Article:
Postby thedevilsarered » Mon Aug 29, 2016 10:40 am

Deardevil wrote:PowerScore used to be a savior for me because I thought "Yay, I know logic and reasoning!"
But that was when I was a beginner... If I could go back, I would've never wasted my time with the Bibles.
The LSAT Trainer and Manhattan Prep are also really great, and I'd recommend them, but 7Sage is the best of the best.


Thanks for your responses! What differences did you notice between the Bibles and the Trainer? I ask because it seems as though both books are recommended to solidify one's basics.

Additionally, Deardevil, are you referring to 7Sage's online courses or their free LG explanations?
Last edited by thedevilsarered on Mon Aug 29, 2016 10:47 am, edited 1 time in total.

thedevilsarered

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Re: Please critique this prep schedule

Postby thedevilsarered » Mon Aug 29, 2016 10:45 am

Barack O'Drama wrote:Of course! I love the LSAT/helping people with it believe it or not. I've spent a lot of time studying how to study if that makes sense lol.

I think your plan looks good! I do not think you need 2 books on LG, but I also don't think it will hurt to get another perspective.

Particular reasons I don't recommend the Powerscore Bibles? Well, it is not that I don't recommend them per say, I just think they have their place in the prep process. I think they are a bit gimmicky whereas the MLSAT books are more rooted in logic. So I think it is very useful to start with them to learn the basics. MLSAT really teaches you to attack arguments and find the argument cores with surgical precision.

I still think the LRB and LGB are useful, but after having read through them AND Manhattan LSAT Prep it became very clear that the bibles are great to start off with and geared towards the average LSAT student. (BTW, the average LSAT student scores in the 150s) Manhattan Prep books just feel more geared towards students aiming for a score in the 99th%-tile.

I do think they are useful though when starting out. Because Manhattan takes a very high-level approach to the different sections and I think it might be more difficult for someone who is just starting off to appreciate/learn right away. So the Bibles in that way seem a bit better.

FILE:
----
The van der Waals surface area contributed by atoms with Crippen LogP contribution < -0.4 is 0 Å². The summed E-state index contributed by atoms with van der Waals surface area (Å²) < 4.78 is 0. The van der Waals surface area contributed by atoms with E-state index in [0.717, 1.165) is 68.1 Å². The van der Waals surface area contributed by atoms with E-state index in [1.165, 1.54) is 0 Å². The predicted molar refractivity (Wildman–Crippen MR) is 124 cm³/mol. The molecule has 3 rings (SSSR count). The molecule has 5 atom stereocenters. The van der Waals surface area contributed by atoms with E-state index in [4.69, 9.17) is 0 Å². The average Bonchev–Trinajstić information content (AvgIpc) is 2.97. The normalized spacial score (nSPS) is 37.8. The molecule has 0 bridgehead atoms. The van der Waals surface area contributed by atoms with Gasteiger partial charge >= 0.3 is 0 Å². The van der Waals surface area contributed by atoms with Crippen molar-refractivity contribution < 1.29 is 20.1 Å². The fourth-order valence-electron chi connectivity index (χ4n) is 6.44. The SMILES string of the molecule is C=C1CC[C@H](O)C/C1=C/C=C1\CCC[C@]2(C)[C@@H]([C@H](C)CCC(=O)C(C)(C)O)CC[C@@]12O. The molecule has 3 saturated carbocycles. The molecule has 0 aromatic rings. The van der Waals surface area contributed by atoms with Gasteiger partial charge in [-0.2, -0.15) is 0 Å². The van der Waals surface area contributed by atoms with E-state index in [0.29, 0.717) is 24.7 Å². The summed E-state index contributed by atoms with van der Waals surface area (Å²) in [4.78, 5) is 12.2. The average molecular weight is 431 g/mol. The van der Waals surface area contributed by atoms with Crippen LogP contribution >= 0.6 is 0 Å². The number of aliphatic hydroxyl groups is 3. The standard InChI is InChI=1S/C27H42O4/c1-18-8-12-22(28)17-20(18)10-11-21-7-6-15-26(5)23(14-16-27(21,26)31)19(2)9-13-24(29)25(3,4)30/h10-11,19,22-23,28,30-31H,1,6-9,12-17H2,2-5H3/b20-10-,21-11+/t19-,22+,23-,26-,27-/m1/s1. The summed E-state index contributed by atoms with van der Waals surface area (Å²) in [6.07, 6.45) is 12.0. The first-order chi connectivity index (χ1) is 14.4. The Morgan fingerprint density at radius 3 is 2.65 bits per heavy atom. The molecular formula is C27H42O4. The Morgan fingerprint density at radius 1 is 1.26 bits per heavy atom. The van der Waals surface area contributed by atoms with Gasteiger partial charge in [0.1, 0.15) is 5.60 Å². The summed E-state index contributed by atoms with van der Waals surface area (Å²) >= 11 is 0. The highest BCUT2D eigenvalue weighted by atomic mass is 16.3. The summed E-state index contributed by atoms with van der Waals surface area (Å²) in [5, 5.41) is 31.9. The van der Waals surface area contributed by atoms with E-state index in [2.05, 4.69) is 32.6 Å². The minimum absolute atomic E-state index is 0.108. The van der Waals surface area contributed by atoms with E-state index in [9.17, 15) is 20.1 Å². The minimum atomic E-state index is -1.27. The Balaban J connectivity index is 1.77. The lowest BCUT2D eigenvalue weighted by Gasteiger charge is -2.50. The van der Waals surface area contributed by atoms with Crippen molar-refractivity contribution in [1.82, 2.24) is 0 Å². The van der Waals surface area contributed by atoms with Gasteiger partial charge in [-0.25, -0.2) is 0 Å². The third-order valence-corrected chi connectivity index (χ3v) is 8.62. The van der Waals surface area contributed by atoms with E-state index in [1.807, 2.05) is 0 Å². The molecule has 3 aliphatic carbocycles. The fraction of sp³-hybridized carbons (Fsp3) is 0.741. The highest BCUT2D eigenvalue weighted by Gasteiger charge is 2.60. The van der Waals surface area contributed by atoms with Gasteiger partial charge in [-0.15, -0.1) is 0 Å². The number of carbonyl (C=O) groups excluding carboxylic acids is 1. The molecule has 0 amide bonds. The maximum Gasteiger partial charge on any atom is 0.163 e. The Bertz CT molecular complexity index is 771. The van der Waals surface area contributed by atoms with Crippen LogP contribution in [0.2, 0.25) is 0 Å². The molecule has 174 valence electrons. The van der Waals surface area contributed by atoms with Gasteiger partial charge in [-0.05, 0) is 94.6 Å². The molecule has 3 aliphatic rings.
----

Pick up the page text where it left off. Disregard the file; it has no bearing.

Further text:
That said, The RC Bible I felt was 100% useless, so I definitely do not recommend it because of that. To me, it felt like passages and explanations with no real strategy or concepts to learn that were useful.


So if you want to go through the LR and LG Bibles I think that is wise. I think both are still great books for learning the fundamentals.


Can't multi-quote for some reason, so I'm copy-pasting the above question again:

Thanks for your responses! What differences did you notice between the Bibles and the Trainer? I ask because it seems as though both books are recommended to solidify one's basics.

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Deardevil

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Re: Please critique this prep schedule

Postby Deardevil » Mon Aug 29, 2016 10:48 am

The Logical Reasoning Bible rambles about useless mumbo jumbo, like percentages,
though it did help me realize the difference between volume and ratio.
It also introduces a double-not arrow, which is never used... Overall, the methods for tackling question types just do not click.

The Logic Games Bible is slightly better, but I found 7Sage to be superior in both LG and LR.

The LSAT Trainer includes LG, LR, and RC, doing a fine job in all aspects in terms of building a foundation.

Manhattan Prep goes more in depth, as it assumes you would already have the basics down.

Take the 7Sage course; you will not regret it! Good luck with your prep.

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Barack O'Drama